At the beginning of the space age, the United States realized that preeminence in space exploration and development could only be achieved through a commitment to robust investments in advanced space research and technology. Starting with the Kennedy Administration, and continuing until just the past four years, the US civil space program has been characterized not only by remarkable achievements in space (e.g., Surveyor, Mercury, Pioneer, Gemini, Apollo, and other programs), but also by ambitious investments in space technology. For example, in the mid-1960s, NASA’s investment in advanced space research and technology was approximately $1 billion per year (in current year dollars), and was directed toward truly ambitious technical objectives such as nuclear propulsion, high-energy cryogenic engines, thermal protection for reusable launch vehicles, electric propulsion, solar energy, automation and robotics, and more. For its day, NASA’s advanced space research and technology program was truly transformational—pressing the frontiers in technology and enabling the space missions of the 1970s and 1980s to achieve goals that were unimaginable for any other nation in the world.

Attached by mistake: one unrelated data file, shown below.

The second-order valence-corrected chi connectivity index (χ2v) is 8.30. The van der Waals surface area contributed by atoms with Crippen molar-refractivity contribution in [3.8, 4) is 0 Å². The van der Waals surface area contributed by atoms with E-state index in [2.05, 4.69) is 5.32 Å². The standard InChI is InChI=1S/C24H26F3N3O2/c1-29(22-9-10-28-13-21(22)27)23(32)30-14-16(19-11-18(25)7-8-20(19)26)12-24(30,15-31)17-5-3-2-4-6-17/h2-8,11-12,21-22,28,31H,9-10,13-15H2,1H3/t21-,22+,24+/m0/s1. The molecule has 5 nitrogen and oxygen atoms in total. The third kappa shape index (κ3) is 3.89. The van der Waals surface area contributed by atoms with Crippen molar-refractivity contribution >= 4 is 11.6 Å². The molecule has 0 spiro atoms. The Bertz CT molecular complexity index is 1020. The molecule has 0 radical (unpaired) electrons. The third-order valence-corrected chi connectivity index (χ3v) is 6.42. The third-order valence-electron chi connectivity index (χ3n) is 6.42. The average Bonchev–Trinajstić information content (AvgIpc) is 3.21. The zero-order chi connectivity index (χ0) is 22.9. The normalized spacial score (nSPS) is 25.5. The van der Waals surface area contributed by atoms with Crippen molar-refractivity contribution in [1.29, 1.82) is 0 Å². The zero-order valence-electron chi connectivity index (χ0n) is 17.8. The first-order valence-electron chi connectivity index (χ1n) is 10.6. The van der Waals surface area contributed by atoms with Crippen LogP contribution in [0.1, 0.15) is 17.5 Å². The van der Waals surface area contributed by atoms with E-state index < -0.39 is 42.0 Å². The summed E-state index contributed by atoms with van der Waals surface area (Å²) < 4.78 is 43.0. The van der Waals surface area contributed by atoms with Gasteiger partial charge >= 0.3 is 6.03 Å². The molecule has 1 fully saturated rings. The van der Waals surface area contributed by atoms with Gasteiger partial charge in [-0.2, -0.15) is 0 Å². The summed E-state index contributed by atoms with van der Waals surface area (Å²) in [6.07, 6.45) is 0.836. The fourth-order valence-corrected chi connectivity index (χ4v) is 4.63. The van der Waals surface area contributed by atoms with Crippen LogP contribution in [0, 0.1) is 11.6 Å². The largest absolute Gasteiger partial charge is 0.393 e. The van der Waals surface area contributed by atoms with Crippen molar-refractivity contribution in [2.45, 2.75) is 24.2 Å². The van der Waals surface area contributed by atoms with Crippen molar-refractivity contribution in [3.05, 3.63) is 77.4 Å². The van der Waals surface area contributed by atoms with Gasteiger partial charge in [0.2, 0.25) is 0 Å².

That foundation of research and technology investments resulted not only in new “widgets” to put on the shelf, but also in a variety of important new space systems concepts, companies, and individual subject matter experts—the human foundations of excellence in the aerospace industry of the 1970s, 1980s, and beyond. This “orchard of innovation” yielded missions such as the Viking landers and orbiters at Mars (1976) and the Voyager missions to the outer planets; systems such as the Space Shuttle (1981–present); and, international initiatives such as the International Space Station (1982–present). At the same time, these technological foundations (systems, technologies, facilities, and skilled people) benefited a wide range of critical national security space missions.